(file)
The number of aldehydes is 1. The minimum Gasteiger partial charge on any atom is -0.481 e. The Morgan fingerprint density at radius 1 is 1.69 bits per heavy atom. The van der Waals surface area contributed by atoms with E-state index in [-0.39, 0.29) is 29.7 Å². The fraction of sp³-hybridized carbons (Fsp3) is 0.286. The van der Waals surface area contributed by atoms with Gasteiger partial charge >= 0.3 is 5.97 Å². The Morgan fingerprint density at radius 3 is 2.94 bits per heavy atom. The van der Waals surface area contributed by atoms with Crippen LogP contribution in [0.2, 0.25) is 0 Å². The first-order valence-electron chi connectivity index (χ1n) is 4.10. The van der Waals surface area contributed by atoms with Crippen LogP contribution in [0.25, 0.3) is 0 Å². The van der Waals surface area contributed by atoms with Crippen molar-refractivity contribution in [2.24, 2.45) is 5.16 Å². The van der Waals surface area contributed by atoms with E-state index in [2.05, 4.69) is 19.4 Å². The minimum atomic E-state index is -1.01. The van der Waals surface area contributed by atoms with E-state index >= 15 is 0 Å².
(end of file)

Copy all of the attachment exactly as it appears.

The number of aldehydes is 1. The minimum Gasteiger partial charge on any atom is -0.481 e. The Morgan fingerprint density at radius 1 is 1.69 bits per heavy atom. The van der Waals surface area contributed by atoms with E-state index in [-0.39, 0.29) is 29.7 Å². The fraction of sp³-hybridized carbons (Fsp3) is 0.286. The van der Waals surface area contributed by atoms with Gasteiger partial charge >= 0.3 is 5.97 Å². The Morgan fingerprint density at radius 3 is 2.94 bits per heavy atom. The van der Waals surface area contributed by atoms with Crippen LogP contribution in [0.2, 0.25) is 0 Å². The first-order valence-electron chi connectivity index (χ1n) is 4.10. The van der Waals surface area contributed by atoms with Crippen LogP contribution in [0.25, 0.3) is 0 Å². The van der Waals surface area contributed by atoms with Crippen molar-refractivity contribution in [2.24, 2.45) is 5.16 Å². The van der Waals surface area contributed by atoms with E-state index in [2.05, 4.69) is 19.4 Å². The minimum atomic E-state index is -1.01. The van der Waals surface area contributed by atoms with E-state index >= 15 is 0 Å².